UVBR-induced photolesions in genomic DNA of keratinocytes impair cellular functions and potentially determine the cell fate post-irradiation. The ability of insulin-like growth factor-I (IGF-I) to rescue epidermal keratinocytes after photodamage via apoptosis prevention and photolesion removal was recently demonstrated using in vitro two-dimensional and three-dimensional skin models. Given the limited knowledge of specific signalling cascades contributing to post-UVBR IGF-I effects, we used inhibitors to investigate the impact of blockade of various signalling mediators on IGF-I photoprotection. IGF-I treatment, in the presence of signalling inhibitors, particularly TDRL-505, which targets replication protein A (RPA), impaired activation of IGF-1R downstream signalling, diminished cyclobutane pyrimidine dimer removal, arrested growth, reduced cell survival and increased apoptosis. Further, the transient partial knockdown of RPA was found to abrogate IGF-I-mediated responses in keratinocytes, ultimately affecting photoprotection and, thereby, establishing that RPA is required for IGF-I function. Our findings thus elucidate the importance of RPA in linking the damage response activation, cell cycle regulation, repair and survival pathways, separately initiated by IGF-I upon UVBR-induced damage. This information is potentially imperative for the development of effective sunburn and photodamage repair strategies. This article has an associated First Person interview with the first author of the paper.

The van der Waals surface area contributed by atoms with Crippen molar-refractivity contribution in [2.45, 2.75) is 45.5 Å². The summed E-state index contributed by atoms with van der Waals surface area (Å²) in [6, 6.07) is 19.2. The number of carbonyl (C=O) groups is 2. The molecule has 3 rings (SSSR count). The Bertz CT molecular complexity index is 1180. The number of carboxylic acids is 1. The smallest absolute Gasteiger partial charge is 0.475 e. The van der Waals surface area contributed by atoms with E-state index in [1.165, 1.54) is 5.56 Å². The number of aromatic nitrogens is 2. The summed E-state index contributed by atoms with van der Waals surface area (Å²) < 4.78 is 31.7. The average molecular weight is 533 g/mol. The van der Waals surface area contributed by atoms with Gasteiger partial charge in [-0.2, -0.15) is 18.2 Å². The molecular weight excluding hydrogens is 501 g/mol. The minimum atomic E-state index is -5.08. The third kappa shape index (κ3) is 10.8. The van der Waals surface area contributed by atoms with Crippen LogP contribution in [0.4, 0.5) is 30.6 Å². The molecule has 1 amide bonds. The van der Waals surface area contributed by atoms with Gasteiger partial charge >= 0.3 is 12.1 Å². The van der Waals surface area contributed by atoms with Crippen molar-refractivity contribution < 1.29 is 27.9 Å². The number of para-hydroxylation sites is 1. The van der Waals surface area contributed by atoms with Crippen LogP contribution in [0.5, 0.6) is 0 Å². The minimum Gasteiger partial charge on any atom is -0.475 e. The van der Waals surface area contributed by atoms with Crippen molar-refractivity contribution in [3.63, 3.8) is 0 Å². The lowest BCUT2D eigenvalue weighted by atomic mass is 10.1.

All Science Journal Classification (ASJC) codes
- Cell Biology